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Publication numberUS20050050467 A1
Publication typeApplication
Application numberUS 10/652,662
Publication dateMar 3, 2005
Filing dateAug 28, 2003
Priority dateAug 28, 2003
Also published asUS7171430, US7512608, US8037090, US20070005620, US20090171926, US20120011136
Publication number10652662, 652662, US 2005/0050467 A1, US 2005/050467 A1, US 20050050467 A1, US 20050050467A1, US 2005050467 A1, US 2005050467A1, US-A1-20050050467, US-A1-2005050467, US2005/0050467A1, US2005/050467A1, US20050050467 A1, US20050050467A1, US2005050467 A1, US2005050467A1
InventorsHenrik Loeser, Robbert Van der Linden, Brian Vickery
Original AssigneeHenrik Loeser, Van Der Linden Robbert C., Vickery Brian S.
Export CitationBiBTeX, EndNote, RefMan
External Links: USPTO, USPTO Assignment, Espacenet
Method and system for processing structured documents in a native database
US 20050050467 A1
Abstract
An improved method and system for processing a structured document stored in a database is disclosed. The method includes identifying strings that are processed by the database, assigning an identifier to each of the strings, storing each of the strings and the assigned identifier in a table in the database, where the table is a global database table, and utilizing the table to replace the strings with their assigned identifiers throughout the database, where the identifiers are used during document processing.
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Claims(31)
1. A method for processing a structured document stored in a database comprising the steps of:
a) identifying a plurality of strings that are processed by the database;
b) assigning an identifier to each of the plurality of strings;
c) storing each of the plurality of strings and the assigned identifier in a table in the database, wherein the table is a global database table; and
d) utilizing the table to replace the plurality of strings with their assigned identifiers throughout the database, wherein the identifiers are used during document processing.
2. The method of claim 1 further comprising:
e) designating a status for each of the plurality of strings, wherein the status is one of a temporary status or a permanent status, and storing the status in the table; and
f) providing a cache in the database for storing a portion of the table.
3. The method of claim 1, wherein each of the plurality of strings is one of an element name, an attribute name, and a namespace.
4. The method of claim 1, wherein the identifier is a fixed-sized integer.
5. The method of claim 2, wherein the utilizing step (d) further comprising:
d1) receiving a request to store a structured document in the database, wherein the structured document comprises a plurality of element, attribute and namespace strings;
d2) transforming the structured document by replacing the plurality of element, attribute and namespace strings with their respective identifiers; and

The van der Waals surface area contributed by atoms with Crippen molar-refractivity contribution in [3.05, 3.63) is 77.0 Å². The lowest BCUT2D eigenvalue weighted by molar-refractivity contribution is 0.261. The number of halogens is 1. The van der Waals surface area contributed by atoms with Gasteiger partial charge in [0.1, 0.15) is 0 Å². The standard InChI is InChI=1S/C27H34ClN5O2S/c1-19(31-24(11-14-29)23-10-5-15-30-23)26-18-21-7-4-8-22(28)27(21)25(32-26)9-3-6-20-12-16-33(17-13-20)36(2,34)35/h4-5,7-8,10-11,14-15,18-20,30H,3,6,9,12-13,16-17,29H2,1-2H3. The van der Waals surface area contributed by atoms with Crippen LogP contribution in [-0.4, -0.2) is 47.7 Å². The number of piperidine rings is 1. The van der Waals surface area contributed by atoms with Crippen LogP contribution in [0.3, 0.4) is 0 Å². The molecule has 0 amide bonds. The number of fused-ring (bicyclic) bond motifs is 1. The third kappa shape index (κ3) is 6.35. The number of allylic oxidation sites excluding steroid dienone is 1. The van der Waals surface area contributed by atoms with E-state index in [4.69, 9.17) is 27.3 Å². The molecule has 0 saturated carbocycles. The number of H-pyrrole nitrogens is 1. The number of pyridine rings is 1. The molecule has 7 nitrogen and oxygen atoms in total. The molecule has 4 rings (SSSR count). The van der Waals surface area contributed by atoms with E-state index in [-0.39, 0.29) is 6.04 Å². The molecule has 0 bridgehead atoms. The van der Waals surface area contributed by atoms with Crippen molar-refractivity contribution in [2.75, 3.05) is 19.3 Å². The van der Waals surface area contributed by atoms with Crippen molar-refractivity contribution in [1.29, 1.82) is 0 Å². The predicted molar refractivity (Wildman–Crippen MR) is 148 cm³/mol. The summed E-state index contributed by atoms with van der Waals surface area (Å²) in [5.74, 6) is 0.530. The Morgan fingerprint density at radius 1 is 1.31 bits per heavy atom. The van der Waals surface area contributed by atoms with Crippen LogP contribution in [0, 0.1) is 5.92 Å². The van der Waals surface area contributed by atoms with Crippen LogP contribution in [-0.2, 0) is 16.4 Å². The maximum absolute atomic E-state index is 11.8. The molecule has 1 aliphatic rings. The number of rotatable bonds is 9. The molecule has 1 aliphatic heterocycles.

d3) storing the transformed structured document.
6. The method of claim 5, wherein the transforming step (d2) further comprising:
d2i) requesting an identifier for one of the plurality of element, attribute and namespace strings;
d2ii) checking the cache for the one string; and
d2iii) returning the respective identifier if the one string is located in the cache;
d2iv) performing a lookup on the table for the one string if the one string is not located in the cache; and
d2v) returning the respective identifier if the one string is located in the table; and
d2vi) assigning a new identifier for the one string, storing the one string and the new identifier in the table, setting the string status to permanent and returning the new identifier if the one string is not located in the table.
7. The method of claim 6, wherein the transforming step (d2) further comprising:
d2vii) checking a current status of the one string if it is located in the table;
d2viii) changing the status to permanent if the current status is temporary; and
d2vix) repeating steps (d2i) through (d2viii) for each of the plurality of element, attribute and namespace strings in the document.
8. The method of claim 2, wherein the utilizing step (d) further comprising:
d1) receiving a query, wherein the query comprises a plurality of element, attribute and namespace strings;
d2) transforming the query by replacing the plurality of element, attribute and namespace strings with their respective identifiers; and
d3) processing the transformed query.
9. The method of claim 8, wherein the transforming step (d2further comprising:
d2i) requesting an identifier for one of the plurality of element, attribute and namespace strings;
d2ii) checking the cache for the one string; and
d2iii) returning the respective identifier if the one string is located in the cache;
d2iv) performing a lookup on the table for the one string if the one string is not located in the cache; and
d2v) returning the respective identifier if the one string is located in the table; and
d2vi) assigning a new identifier for the one string, storing the one string and the new identifier in the table, setting the string status to temporary and returning the new identifier if the one string is not located in the table.
10. The method of claim 9, wherein the transforming step (d2 further comprising:
d2vii) repeating steps (d2i) through (d2vi) for each of the plurality of element, attribute and namespace strings.